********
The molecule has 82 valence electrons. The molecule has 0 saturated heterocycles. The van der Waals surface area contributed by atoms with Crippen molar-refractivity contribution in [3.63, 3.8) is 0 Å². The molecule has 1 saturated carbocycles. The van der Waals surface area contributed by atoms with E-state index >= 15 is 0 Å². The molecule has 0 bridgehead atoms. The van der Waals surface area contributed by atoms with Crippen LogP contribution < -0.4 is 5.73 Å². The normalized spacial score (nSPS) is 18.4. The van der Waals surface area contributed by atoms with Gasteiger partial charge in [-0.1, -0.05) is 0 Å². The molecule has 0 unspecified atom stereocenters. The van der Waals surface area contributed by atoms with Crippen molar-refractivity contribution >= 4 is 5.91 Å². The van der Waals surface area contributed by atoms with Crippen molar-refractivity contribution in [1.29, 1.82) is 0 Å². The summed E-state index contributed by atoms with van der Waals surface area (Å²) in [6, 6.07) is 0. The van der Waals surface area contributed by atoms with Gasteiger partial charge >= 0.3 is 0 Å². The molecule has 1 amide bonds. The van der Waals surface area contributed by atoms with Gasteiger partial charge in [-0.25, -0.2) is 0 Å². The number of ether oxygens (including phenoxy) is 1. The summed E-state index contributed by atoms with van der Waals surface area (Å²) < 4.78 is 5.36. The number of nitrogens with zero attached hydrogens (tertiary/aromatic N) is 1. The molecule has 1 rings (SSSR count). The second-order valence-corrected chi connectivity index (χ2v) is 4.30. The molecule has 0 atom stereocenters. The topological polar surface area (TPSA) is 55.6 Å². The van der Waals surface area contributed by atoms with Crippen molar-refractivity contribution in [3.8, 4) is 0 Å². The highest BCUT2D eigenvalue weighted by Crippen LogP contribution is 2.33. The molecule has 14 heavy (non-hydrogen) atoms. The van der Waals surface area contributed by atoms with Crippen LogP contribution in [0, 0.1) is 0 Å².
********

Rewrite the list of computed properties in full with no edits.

The molecule has 82 valence electrons. The molecule has 0 saturated heterocycles. The van der Waals surface area contributed by atoms with Crippen molar-refractivity contribution in [3.63, 3.8) is 0 Å². The molecule has 1 saturated carbocycles. The van der Waals surface area contributed by atoms with E-state index >= 15 is 0 Å². The molecule has 0 bridgehead atoms. The van der Waals surface area contributed by atoms with Crippen LogP contribution < -0.4 is 5.73 Å². The normalized spacial score (nSPS) is 18.4. The van der Waals surface area contributed by atoms with Gasteiger partial charge in [-0.1, -0.05) is 0 Å². The molecule has 0 unspecified atom stereocenters. The van der Waals surface area contributed by atoms with Crippen molar-refractivity contribution >= 4 is 5.91 Å². The van der Waals surface area contributed by atoms with Crippen molar-refractivity contribution in [1.29, 1.82) is 0 Å². The summed E-state index contributed by atoms with van der Waals surface area (Å²) in [6, 6.07) is 0. The van der Waals surface area contributed by atoms with Gasteiger partial charge >= 0.3 is 0 Å². The molecule has 1 amide bonds. The van der Waals surface area contributed by atoms with Gasteiger partial charge in [-0.25, -0.2) is 0 Å². The number of ether oxygens (including phenoxy) is 1. The summed E-state index contributed by atoms with van der Waals surface area (Å²) < 4.78 is 5.36. The number of nitrogens with zero attached hydrogens (tertiary/aromatic N) is 1. The molecule has 1 rings (SSSR count). The second-order valence-corrected chi connectivity index (χ2v) is 4.30. The molecule has 0 atom stereocenters. The topological polar surface area (TPSA) is 55.6 Å². The van der Waals surface area contributed by atoms with Crippen molar-refractivity contribution in [3.8, 4) is 0 Å². The highest BCUT2D eigenvalue weighted by Crippen LogP contribution is 2.33. The molecule has 14 heavy (non-hydrogen) atoms. The van der Waals surface area contributed by atoms with Crippen LogP contribution in [0, 0.1) is 0 Å².